Friday, July 06, 2012
Upon reaching Lake Malawi in 1859, Livingstone named it Lake Nyasa. As the British began to colonize the African continent, they eventually claimed all of the territory surrounding the lake and named it Nyasaland. Portugal then colonized the Eastern shore of the lake. Since the British still had their mission station on Likoma Island, the islands were given to Malawi when the final borders were drawn up.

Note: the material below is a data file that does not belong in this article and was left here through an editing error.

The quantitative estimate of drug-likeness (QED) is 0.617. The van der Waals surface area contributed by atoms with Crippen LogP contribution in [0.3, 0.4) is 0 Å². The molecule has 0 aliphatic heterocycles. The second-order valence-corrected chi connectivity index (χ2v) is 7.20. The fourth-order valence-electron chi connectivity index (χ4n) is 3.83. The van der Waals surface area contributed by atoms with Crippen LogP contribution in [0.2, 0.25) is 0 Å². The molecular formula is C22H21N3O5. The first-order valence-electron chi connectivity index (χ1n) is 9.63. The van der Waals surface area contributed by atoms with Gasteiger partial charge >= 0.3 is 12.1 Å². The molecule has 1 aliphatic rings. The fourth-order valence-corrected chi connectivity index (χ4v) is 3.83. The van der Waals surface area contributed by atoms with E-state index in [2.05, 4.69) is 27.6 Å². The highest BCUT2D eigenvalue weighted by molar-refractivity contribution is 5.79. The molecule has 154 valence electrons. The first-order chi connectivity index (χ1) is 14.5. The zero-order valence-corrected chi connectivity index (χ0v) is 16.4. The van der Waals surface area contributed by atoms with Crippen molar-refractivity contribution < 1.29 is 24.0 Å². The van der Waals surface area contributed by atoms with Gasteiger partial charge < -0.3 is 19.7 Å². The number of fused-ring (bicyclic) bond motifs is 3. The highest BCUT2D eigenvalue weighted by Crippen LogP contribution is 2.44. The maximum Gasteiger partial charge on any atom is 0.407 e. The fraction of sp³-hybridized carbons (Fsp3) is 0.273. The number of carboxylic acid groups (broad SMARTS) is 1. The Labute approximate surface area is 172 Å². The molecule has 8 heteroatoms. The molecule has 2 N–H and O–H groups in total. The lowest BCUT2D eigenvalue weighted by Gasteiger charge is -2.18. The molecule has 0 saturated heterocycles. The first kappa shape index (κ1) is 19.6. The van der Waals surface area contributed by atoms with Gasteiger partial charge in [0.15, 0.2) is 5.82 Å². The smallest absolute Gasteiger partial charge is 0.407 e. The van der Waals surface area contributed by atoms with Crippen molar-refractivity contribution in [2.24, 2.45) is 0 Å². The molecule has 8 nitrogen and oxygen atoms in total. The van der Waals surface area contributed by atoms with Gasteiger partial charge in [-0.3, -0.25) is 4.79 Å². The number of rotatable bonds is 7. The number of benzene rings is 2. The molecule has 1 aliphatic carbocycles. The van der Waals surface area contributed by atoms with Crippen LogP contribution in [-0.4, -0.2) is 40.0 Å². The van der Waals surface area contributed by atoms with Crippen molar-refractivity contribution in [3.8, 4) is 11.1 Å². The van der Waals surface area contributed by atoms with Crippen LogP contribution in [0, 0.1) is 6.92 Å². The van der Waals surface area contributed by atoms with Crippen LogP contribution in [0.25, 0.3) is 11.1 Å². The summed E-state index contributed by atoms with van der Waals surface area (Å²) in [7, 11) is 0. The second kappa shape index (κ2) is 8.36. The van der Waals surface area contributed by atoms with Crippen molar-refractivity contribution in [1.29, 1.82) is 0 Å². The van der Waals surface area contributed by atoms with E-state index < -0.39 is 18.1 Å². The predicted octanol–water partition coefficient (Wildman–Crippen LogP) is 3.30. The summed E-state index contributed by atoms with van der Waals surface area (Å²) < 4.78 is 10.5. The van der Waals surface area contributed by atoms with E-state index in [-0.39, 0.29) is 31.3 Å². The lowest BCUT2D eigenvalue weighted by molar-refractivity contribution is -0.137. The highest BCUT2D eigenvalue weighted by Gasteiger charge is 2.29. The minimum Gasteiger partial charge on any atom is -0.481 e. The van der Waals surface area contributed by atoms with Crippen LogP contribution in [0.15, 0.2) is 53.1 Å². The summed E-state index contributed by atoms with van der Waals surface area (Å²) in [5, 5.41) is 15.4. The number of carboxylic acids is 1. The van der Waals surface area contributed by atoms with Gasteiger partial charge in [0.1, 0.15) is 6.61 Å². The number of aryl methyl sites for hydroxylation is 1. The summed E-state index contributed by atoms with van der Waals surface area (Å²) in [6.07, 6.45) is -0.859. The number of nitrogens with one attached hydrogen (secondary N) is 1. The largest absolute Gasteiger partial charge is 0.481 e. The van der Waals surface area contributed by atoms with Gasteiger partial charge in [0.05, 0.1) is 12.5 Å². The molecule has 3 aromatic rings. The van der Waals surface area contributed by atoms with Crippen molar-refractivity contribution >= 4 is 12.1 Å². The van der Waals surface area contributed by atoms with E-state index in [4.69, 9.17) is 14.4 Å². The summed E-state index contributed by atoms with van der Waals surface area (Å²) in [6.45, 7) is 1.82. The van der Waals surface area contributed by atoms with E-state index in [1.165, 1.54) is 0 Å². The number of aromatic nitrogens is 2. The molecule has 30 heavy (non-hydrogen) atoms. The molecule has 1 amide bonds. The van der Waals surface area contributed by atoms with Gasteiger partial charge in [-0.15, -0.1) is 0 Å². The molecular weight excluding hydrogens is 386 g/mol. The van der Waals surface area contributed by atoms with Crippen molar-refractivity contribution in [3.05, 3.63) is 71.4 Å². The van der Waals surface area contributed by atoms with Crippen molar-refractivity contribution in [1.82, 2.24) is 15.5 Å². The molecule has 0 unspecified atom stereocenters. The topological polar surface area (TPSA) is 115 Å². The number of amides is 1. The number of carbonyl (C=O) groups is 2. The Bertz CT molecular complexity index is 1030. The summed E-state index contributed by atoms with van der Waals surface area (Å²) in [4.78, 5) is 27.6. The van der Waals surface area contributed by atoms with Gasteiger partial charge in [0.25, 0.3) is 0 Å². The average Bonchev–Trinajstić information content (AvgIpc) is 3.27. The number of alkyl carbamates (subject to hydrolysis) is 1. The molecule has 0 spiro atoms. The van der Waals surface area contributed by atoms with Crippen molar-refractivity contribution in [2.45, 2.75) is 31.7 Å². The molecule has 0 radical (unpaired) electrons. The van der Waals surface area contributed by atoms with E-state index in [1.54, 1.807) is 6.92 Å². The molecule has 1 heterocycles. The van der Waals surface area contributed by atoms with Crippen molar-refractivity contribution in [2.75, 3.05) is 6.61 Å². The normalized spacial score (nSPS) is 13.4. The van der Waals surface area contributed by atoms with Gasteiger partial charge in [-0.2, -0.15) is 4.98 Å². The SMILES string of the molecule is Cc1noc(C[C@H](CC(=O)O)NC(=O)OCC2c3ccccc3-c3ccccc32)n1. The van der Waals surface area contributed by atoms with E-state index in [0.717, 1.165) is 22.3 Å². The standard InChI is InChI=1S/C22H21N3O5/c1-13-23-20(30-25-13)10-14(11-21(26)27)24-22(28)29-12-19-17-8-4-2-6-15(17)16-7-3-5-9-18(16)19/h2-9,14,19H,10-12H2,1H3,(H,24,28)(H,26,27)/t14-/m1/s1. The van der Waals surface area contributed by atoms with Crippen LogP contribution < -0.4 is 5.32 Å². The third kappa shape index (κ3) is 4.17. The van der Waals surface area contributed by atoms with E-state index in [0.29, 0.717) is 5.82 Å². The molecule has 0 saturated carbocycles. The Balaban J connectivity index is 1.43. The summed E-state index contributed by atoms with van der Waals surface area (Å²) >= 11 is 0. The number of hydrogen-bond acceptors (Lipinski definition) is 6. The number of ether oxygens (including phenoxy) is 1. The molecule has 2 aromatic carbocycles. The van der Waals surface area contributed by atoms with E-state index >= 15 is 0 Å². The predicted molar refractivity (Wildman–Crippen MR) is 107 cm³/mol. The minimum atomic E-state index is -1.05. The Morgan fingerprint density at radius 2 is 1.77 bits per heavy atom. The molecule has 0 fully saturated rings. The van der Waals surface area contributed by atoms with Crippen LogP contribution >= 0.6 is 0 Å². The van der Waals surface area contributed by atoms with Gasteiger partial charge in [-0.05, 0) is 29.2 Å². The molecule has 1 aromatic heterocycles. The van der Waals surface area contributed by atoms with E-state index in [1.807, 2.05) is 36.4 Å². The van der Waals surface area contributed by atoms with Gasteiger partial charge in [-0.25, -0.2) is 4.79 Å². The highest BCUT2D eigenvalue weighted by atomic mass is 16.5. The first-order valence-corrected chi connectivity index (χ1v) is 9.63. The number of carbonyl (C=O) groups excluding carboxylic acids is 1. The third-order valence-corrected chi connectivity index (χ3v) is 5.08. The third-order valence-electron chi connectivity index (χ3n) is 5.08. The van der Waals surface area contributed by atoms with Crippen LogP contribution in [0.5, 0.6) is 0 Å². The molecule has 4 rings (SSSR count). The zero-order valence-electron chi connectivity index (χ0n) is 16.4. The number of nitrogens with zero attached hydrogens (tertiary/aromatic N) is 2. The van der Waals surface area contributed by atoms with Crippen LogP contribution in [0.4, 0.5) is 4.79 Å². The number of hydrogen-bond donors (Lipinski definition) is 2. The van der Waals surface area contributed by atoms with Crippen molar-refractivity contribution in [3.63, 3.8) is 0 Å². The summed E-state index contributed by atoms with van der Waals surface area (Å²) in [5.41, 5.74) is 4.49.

Although ownership of the islands is not under dispute, the name of the lake is. Malawi obviously prefers "Lake Malawi". Most other nearby nations prefer "Lake Nyasa". According to Wikipedia, the name Nyasa came about from a mistake in translation. Upon arriving at the Lake, David Livingstone asked his guide for the name of the lake. The word that came back was "Nyasa". However, nyasa basically meant "lake," the generic word not the lake's proper name. Lake Nyasa stuck but should be translated as "Lake Lake" in other languages. I have seen this happen many times when researching the history behind a place name for my maps. Many of the names for native peoples are the result of this type of confusion between a local population and foreign explorers.